Entrepreneurship can’t be taught

Exceptional founders have it in them. You can’t teach entrepreneurship in an MBA or course.

Business skills can be taught; entrepreneurial qualities like grit and risk tolerance are inborn.

So can entrepreneurship be taught? Most entrepreneurs and investors seem to think the answer is ‘no’. Most academicians and students think the answer is ‘yes’.

Amity University

I sincerely believe that exceptional entrepreneurs have what it takes in them from the day they were born, and I think most psychologists will agree with me. We’re talking about the unicorns; the ones that make it to a respectable IPO. Why? Let me explain with a simple but intuitive analogy.

Entrepreneurs are born, not bred

How does one cultivate a great world class musician, say a pianist? First you gather all the young kids who can play the instrument. You then ask respectable piano teachers to evaluate who had the innate talent and aptitude to go far. And then you get these teachers to take them under their wings and put them through years of rigorous training and dedication to the craft.

You do not however, make playing the piano seem very cool and glamorous to attract general interest in all children, get a bunch of people who have never played the piano to evaluate them, and then choose a large number as apprentices and hope that eventually a few of them would achieve greatness.

The same could be said of any other achievements that require a lot of talent, determination and passion to succeed. I believe being a successful entrepreneur falls into such a category, having failed miserably in one attempt, achieved minor success in another, and met and talked with many who fell into both ends of the spectrum.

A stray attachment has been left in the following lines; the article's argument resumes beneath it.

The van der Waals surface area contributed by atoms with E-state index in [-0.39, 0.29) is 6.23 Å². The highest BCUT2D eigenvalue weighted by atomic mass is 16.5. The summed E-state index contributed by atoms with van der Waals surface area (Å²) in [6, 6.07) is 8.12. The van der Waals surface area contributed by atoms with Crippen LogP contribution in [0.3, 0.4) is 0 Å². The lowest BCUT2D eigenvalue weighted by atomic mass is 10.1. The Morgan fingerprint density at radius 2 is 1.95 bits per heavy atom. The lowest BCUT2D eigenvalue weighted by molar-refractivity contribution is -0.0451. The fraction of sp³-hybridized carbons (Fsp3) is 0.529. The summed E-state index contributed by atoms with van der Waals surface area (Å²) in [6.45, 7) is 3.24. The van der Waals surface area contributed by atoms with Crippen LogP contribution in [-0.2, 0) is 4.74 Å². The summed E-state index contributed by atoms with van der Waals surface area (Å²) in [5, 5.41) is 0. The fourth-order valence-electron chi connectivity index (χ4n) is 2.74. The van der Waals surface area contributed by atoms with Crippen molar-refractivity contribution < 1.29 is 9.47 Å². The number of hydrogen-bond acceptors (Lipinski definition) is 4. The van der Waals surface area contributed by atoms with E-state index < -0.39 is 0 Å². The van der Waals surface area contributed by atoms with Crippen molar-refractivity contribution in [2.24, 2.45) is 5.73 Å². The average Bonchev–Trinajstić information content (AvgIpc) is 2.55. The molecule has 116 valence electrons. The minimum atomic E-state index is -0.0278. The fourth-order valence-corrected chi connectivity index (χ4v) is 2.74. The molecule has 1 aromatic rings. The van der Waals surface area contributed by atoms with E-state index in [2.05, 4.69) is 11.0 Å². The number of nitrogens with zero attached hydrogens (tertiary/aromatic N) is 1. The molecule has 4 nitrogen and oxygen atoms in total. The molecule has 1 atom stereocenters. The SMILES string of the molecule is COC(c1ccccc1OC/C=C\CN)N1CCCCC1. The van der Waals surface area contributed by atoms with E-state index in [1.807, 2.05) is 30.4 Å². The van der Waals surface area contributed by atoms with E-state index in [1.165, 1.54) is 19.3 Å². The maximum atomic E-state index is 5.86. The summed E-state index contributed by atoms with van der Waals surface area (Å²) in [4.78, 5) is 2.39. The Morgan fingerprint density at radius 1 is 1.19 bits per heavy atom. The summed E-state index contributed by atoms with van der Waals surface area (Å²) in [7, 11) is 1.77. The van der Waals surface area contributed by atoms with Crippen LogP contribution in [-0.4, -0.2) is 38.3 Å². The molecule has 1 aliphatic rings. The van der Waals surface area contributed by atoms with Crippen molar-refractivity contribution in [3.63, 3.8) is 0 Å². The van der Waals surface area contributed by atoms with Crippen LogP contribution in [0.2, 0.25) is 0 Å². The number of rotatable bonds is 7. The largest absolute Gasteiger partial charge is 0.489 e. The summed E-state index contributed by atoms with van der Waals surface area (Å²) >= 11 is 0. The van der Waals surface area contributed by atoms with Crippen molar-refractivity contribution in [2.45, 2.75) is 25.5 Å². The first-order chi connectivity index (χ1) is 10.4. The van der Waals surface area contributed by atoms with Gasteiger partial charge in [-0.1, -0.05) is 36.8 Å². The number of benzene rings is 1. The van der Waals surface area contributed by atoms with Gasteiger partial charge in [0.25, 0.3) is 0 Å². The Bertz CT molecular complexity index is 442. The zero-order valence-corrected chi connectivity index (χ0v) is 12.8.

Encouraging entrepreneurial ‘spirit’

Some governments or academic institutions believe that encouraging entrepreneurial spirit is the key to creating more successful entrepreneurs. I believe that is a mistake. Getting more people to try does not increase the odds of getting successful startups .

The Oxford Dictionary defines ‘spirit’ as “the prevailing or typical quality, mood or attitude of a person, group or period of time”. By this very definition it implies that any ‘spirit’ is temporary in nature.

Rather than developing an overall sense of ‘entrepreneurial spirit’, it might be better to identify individuals with inherently strong entrepreneurial qualities that will last — passion, grit, resourcefulness, risk-taking aptitude — and giving them the encouragement and assistance they need to fully develop their potential over the long and obstacle laden process they will surely face.

It’s cool to do a startup

With big money and so much glamour propaganda injected into entrepreneurship these days, I have met many young founders doing startups because it is now ‘cooler’ and less boring than working in a big corporation. They also tend to choose popular themes such as Artificial Intelligence or Blockchain because it’s easier to get investors’ attention. They quote Jack Ma or Steve Jobs as role models and use popular lingo like solving “pain points” that venture capitalists love to hear in pitches.